This forces me to raise this particular question: Is every citizen not allowed to travel to any part of the country or state? Such hate speeches show the shallow and irresponsible mindset that our politicians have. The same politicians who should be responsible for maintaining peace amongst their own constituents.

I have something to say to our leaders: If a young girl from Mumbai posts something on Facebook about the death of politician Bal Thackeray, the police arrests her in no time to please those in power and for showing the superiority of their own beliefs over the law of the land. The Chief Minister of Andhra Pradesh has stated “Anyone who hurts sentiments will be dealt with as per law”. I believe that this statement is only politically and legally correct to avoid dealing with the matter immediately and to save his position. This is typical when a politician is involved and it takes decades when it comes to the legal procedure.

Making hate speeches while earning money and fame at the same time, dividing us on religion and language will not work anymore. We Indians are now connected; we have come together and will not give in to their ways. We must not forget that ‘an eye for an eye makes the whole world blind’

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An ambassador and trained facilitator under Eco Femme (a social enterprise working towards menstrual health in south India), Sanjina is also an active member of the MHM Collective- India and Menstrual Health Alliance- India. She has conducted Menstrual Health sessions in multiple government schools adopted by Rotary District 3240 as part of their WinS project in rural Bengal. She has also delivered training of trainers on SRHR, gender, sexuality and Menstruation for Tomorrow’s Foundation, Vikramshila Education Resource Society, Nirdhan trust and Micro Finance, Tollygunj Women In Need, Paint It Red in Kolkata.

Now as an MH Fellow with YKA, she’s expanding her impressive scope of work further by launching a campaign to facilitate the process of ensuring better menstrual health and SRH services for women residing in correctional homes in West Bengal. The campaign will entail an independent study to take stalk of the present conditions of MHM in correctional homes across the state and use its findings to build public support and political will to take the necessary action.

Saurabh has been associated with YKA as a user and has consistently been writing on the issue MHM and its intersectionality with other issues in the society. Now as an MHM Fellow with YKA, he’s launched the Right to Period campaign, which aims to ensure proper execution of MHM guidelines in Delhi’s schools.

The long-term aim of the campaign is to develop an open culture where menstruation is not treated as a taboo. The campaign also seeks to hold the schools accountable for their responsibilities as an important component in the implementation of MHM policies by making adequate sanitation infrastructure and knowledge of MHM available in school premises.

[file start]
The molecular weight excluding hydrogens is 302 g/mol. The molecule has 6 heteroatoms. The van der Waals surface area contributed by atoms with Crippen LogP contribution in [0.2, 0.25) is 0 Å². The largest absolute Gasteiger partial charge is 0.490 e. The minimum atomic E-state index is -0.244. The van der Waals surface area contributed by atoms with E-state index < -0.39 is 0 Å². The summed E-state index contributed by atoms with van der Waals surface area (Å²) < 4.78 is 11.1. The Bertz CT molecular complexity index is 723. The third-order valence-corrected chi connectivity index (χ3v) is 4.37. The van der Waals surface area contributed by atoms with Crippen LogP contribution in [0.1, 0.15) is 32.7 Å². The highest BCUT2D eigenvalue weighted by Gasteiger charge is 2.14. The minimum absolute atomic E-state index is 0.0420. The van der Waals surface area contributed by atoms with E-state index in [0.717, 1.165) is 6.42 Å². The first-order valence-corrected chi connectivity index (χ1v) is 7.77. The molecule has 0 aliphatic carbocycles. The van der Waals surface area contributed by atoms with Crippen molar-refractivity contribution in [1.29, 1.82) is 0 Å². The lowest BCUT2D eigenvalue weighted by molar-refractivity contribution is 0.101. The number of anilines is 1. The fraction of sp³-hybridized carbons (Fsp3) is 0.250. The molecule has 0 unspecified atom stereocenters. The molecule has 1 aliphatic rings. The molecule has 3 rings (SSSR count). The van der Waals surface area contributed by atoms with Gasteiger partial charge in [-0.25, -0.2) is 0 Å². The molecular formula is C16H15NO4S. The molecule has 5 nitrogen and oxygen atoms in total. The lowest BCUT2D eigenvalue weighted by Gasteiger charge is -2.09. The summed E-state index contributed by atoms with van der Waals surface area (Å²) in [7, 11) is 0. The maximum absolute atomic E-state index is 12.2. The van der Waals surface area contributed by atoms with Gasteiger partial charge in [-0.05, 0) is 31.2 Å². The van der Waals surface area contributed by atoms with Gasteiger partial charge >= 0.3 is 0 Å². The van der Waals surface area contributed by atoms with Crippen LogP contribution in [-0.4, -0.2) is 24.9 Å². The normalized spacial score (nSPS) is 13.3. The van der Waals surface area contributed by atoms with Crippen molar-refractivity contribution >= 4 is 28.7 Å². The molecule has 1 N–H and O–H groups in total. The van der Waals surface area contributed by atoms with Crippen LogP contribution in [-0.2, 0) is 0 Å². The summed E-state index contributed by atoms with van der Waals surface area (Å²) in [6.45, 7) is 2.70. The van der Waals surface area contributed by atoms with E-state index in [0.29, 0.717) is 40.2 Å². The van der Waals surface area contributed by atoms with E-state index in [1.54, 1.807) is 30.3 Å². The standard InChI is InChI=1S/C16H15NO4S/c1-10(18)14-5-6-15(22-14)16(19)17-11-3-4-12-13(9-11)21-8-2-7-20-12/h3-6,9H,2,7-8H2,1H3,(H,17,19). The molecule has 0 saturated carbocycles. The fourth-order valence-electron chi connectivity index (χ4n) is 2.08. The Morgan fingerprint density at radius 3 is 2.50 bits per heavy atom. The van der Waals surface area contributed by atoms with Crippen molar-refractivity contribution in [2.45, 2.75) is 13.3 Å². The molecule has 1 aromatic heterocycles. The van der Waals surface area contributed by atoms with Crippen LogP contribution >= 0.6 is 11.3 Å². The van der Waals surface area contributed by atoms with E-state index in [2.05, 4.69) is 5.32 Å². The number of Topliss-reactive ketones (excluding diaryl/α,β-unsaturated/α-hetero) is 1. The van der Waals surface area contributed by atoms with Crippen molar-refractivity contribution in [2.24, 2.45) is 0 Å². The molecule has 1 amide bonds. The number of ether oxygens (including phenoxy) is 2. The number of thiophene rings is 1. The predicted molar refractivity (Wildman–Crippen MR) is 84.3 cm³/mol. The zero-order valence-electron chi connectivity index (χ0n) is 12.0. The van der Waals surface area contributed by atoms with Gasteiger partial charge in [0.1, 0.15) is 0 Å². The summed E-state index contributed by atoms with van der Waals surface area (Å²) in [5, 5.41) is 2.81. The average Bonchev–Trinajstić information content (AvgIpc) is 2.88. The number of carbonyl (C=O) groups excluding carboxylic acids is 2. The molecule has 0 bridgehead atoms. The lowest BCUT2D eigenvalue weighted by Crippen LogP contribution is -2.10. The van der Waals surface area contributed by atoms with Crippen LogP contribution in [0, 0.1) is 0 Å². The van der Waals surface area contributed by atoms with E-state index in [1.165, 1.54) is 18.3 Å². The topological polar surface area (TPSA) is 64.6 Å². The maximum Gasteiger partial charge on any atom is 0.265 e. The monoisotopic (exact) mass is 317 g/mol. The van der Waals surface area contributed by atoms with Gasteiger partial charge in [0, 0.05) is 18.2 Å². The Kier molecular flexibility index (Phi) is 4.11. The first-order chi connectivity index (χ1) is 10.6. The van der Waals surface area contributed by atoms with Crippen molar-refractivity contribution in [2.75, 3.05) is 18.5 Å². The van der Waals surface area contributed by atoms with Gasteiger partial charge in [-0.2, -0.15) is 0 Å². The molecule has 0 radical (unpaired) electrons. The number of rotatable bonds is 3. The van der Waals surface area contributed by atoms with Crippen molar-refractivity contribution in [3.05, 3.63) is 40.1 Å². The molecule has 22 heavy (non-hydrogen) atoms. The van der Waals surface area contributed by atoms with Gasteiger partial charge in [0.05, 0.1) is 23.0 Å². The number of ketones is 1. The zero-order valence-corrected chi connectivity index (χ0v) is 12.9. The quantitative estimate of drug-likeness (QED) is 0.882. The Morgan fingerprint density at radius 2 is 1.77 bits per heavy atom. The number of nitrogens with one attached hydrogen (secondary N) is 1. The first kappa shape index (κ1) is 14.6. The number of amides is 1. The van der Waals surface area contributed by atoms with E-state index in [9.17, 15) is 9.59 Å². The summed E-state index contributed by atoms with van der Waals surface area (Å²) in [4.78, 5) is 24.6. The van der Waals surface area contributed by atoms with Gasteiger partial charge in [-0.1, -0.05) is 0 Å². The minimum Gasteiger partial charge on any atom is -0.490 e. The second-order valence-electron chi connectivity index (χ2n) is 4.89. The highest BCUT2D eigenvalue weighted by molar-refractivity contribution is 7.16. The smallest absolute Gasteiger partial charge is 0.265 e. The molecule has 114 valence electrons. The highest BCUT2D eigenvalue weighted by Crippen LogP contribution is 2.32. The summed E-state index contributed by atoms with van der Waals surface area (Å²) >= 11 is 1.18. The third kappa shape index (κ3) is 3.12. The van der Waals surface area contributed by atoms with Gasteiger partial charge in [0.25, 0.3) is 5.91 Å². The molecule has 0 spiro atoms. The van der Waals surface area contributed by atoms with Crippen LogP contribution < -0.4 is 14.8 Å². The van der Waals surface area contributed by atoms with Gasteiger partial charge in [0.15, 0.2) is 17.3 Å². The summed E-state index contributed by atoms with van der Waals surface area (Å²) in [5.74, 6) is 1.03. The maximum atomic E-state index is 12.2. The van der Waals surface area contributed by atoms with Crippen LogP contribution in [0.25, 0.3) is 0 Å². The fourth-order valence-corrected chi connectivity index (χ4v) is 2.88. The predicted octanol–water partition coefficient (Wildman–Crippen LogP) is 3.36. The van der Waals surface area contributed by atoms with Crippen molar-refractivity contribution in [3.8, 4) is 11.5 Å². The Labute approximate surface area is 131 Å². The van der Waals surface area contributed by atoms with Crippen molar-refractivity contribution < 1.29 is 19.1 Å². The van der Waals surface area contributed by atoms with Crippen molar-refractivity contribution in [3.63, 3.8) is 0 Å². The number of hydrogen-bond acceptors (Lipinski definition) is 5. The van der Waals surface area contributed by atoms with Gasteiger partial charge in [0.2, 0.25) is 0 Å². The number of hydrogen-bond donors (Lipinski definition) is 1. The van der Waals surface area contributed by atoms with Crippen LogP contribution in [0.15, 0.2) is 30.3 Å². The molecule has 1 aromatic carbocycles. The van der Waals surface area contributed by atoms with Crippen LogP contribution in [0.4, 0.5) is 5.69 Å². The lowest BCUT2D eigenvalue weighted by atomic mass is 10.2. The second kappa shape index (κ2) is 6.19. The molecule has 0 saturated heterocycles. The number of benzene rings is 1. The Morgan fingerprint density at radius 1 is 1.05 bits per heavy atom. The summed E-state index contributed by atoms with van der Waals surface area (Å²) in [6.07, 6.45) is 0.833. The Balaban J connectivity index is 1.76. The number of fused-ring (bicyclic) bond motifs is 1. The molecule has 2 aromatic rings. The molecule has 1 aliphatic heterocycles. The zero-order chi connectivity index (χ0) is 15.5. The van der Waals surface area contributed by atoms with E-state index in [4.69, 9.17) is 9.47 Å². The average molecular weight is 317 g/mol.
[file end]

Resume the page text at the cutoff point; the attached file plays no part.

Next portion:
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Harshita is a psychologist and works to support people with mental health issues, particularly adolescents who are survivors of violence. Associated with the Azadi Foundation in UP, Harshita became an MHM Fellow with YKA, with the aim of promoting better menstrual health.

Her campaign #MeriMarzi aims to promote menstrual health and wellness, hygiene and facilities for female sex workers in UP. She says, “Knowledge about natural body processes is a very basic human right. And for individuals whose occupation is providing sexual services, it becomes even more important.”

Meri Marzi aims to ensure sensitised, non-discriminatory health workers for the needs of female sex workers in the Suraksha Clinics under the UPSACS (Uttar Pradesh State AIDS Control Society) program by creating more dialogues and garnering public support for the cause of sex workers’ menstrual rights. The campaign will also ensure interventions with sex workers to clear misconceptions around overall hygiene management to ensure that results flow both ways.

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MH Fellow Sabna comes with significant experience working with a range of development issues. A co-founder of Project Sakhi Saheli, which aims to combat period poverty and break menstrual taboos, Sabna has, in the past, worked on the issue of menstruation in urban slums of Delhi with women and adolescent girls. She and her team also released MenstraBook, with menstrastories and organised Menstra Tlk in the Delhi School of Social Work to create more conversations on menstruation.

With YKA MHM Fellow Vineet, Sabna launched Menstratalk, a campaign that aims to put an end to period poverty and smash menstrual taboos in society. As a start, the campaign aims to begin conversations on menstrual health with five hundred adolescents and youth in Delhi through offline platforms, and through this community mobilise support to create Period Friendly Institutions out of educational institutes in the city.